AJIT PRAKASH SHAH, CHIEF JUSTICE,
This matter has been remitted by the Supreme Court for recording finding on the following two questions:
(i) Whether the erection of storage tanks on the lands in question amounts to erection of a building which is taxable under the Delhi Municipal Corporation Act?
(ii) If the answer to question (i) above is in the affirmative, whether those storage tanks and other structures raised on the lands in question are exempted as plant and machinery under Section 116 of the Delhi Municipal Corporation Act?
2. Before adverting to the questions involved, we may notice the basic facts of the matter.
The respondent had been granted separate and distinct licenses by the President of India acting through Superintendent of Northern Railway Delhi for the purpose of maintaining depot for storage of petroleum products at a yearly license fee of Rs.20640/- and Rs.31000/- per annum respectively.
3. The properties in question were assessed at a rateable value which was sought to be increased. Objections were filed by the respondent. A contention was raised that the storage tanks would not come within the purview of the definition of 'building' as provided in Section 2(3) of the Delhi Municipal Corporation Act (for short ?the Act?) and thus no tax would be leviable as provided under Section 114 of the Act. The proposal of enhancement of rateable value was confirmed with effect from 1.4.1978.
4. Being aggrieved the respondent filed House Tax Appeal nos.590 to 596/1984 before the Additional District Judge, Delhi.
In the appeals, the following questions were raised.
(a) Whether such steel structure are buildings within the meaning of Delhi Municipal Corporation Act or not?
(b) Whether such structures can be termed as a land within the meaning of Delhi Municipal Corporation Act or not?
5. Relying on a judgment of the Bombay High Court titled Indian Oil Corporation v. Municipal Corporation of Greater Bombay reported in 77 (1974) Bombay Law Reporter 314, it was held that such structures are not building within the meaning of Delhi Municipal Corporation Act. The learned Additional District Judge also came to the conclusion that the respondent is not a person primarily responsible for payment of property tax within the meaning of Section 120 of the Delhi Municipal Corporation Act and thus the orders of assessment impugned before him were held to be not sustainable. The appeals preferred by the respondent were, therefore, allowed by the learned Additional District Judge.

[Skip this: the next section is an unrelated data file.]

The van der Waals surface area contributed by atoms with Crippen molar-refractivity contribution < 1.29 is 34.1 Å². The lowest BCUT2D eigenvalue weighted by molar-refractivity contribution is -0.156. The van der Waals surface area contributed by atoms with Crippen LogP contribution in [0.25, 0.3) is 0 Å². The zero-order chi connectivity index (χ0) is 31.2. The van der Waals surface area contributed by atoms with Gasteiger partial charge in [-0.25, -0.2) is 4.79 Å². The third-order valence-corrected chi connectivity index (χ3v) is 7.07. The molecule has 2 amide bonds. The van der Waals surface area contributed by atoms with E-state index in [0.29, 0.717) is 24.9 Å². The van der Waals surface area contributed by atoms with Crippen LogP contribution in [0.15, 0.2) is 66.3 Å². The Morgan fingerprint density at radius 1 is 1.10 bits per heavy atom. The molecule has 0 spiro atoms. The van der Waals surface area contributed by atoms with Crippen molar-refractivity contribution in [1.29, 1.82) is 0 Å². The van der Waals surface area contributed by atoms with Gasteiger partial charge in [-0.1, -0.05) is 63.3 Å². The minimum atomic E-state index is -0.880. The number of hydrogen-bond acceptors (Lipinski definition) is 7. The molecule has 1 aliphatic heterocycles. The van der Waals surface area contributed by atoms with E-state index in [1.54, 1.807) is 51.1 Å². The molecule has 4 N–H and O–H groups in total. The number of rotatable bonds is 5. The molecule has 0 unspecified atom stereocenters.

6. Questioning the order of the learned Additional District Judge, Civil Writ Nos.86/1986, 179/1986, 180/1986, 181/1986, 182/1986, 183/1986, 274/1986 were filed by the appellant which were disposed of by Mahinder Narain, J (as the learned Judge then was). The learned Judge held that oil storage tanks would not be a building within the meaning of ?building? under the Act. The learned Judge further held that as the instrument had been executed on behalf of the President of India, which is termed to be a licence, Section 120(1)(c) of the Delhi Municipal Corporation Act would not be attracted in relation thereto.
7. The appellant ? Corporation challenged the decision of the single Judge by preferring LPA Nos.52-58/1987. A Division Bench of this Court noticing the difference in opinion in two Division Bench judgments of this Court referred the matter to the Full Bench in terms of order dated 12.2.2000 which reads as under
?These are nine Letters Patent Appeals directed against the judgment of learned Single Judges of this Court. LPAs 52 to 58/87 (MCD v. Pradeep Oil Mills) are directed against the judgment of Mahinder Narain, J. dated 5.8.1996 while LPAs 227 to 228/96 (Bharat Petroleum Corporation Ltd. v. MCD) are directed against the judgment of Mohd. Shamim, J. dated 11.9.1996. It has been brought to our notice that the judgment in Pradeep Oil Mills' case has been affirmed by a Division Bench of this Court in Gas Authority of India Ltd. v. MCD, 1999(2) AD 371. The other judgment of this Court in the case of Bharat Petroleum Corporation Limited has been affirmed by another Division Bench of this Court in MCD v. Batra Brothers, 1997 (4) AD 317. One of the issues involved in all these cases is as to whether the document whereby interest in land is purported to have been created is a lease or license. The appellants are challenging the findings of the learned Single Judges in the respective cases. In our view the appellants are entitled to challenge the findings contained in judgments under appeal and cannot be denied this right for the reason that Division Benches of the Court in some matters between other parties have affirmed the findings of the learned Single Judges. In the event of this Court agreeing with the appellants, the observations of the two Division Benches of this Court by which both the judgments under appeal have already been approved may lead to an anomalous situation. Therefore, we deem it appropriate that these appeals be heard and decided by a larger Bench.?